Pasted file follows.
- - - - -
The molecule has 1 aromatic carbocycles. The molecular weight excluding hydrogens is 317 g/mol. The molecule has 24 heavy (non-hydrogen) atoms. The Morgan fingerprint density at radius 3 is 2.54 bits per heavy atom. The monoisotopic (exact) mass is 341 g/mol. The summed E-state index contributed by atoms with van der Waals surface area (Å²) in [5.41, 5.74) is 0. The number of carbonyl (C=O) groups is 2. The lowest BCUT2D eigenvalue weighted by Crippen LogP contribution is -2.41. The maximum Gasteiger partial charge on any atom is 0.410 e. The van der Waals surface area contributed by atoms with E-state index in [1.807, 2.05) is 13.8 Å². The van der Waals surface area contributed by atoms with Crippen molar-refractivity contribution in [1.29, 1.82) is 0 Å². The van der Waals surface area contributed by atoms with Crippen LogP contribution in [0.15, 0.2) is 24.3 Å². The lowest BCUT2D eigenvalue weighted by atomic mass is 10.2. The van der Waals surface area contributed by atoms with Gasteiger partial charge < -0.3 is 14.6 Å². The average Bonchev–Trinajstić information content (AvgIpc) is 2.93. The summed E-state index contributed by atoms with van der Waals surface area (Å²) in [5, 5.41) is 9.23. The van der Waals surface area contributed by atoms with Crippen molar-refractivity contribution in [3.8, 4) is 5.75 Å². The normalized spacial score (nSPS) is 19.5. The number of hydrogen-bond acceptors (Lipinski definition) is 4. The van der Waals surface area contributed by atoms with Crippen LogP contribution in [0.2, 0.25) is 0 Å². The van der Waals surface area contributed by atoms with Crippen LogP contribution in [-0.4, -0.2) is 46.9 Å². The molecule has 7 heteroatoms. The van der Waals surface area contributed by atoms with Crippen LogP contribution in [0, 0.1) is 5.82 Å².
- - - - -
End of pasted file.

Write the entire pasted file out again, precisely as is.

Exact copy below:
The molecule has 1 aromatic carbocycles. The molecular weight excluding hydrogens is 317 g/mol. The molecule has 24 heavy (non-hydrogen) atoms. The Morgan fingerprint density at radius 3 is 2.54 bits per heavy atom. The monoisotopic (exact) mass is 341 g/mol. The summed E-state index contributed by atoms with van der Waals surface area (Å²) in [5.41, 5.74) is 0. The number of carbonyl (C=O) groups is 2. The lowest BCUT2D eigenvalue weighted by Crippen LogP contribution is -2.41. The maximum Gasteiger partial charge on any atom is 0.410 e. The van der Waals surface area contributed by atoms with E-state index in [1.807, 2.05) is 13.8 Å². The van der Waals surface area contributed by atoms with Crippen molar-refractivity contribution in [1.29, 1.82) is 0 Å². The van der Waals surface area contributed by atoms with Crippen LogP contribution in [0.15, 0.2) is 24.3 Å². The lowest BCUT2D eigenvalue weighted by atomic mass is 10.2. The van der Waals surface area contributed by atoms with Gasteiger partial charge < -0.3 is 14.6 Å². The average Bonchev–Trinajstić information content (AvgIpc) is 2.93. The summed E-state index contributed by atoms with van der Waals surface area (Å²) in [5, 5.41) is 9.23. The van der Waals surface area contributed by atoms with Crippen molar-refractivity contribution in [3.8, 4) is 5.75 Å². The normalized spacial score (nSPS) is 19.5. The number of hydrogen-bond acceptors (Lipinski definition) is 4. The van der Waals surface area contributed by atoms with Crippen LogP contribution in [0.2, 0.25) is 0 Å². The van der Waals surface area contributed by atoms with Crippen LogP contribution in [-0.4, -0.2) is 46.9 Å². The molecule has 7 heteroatoms. The van der Waals surface area contributed by atoms with Crippen LogP contribution in [0, 0.1) is 5.82 Å².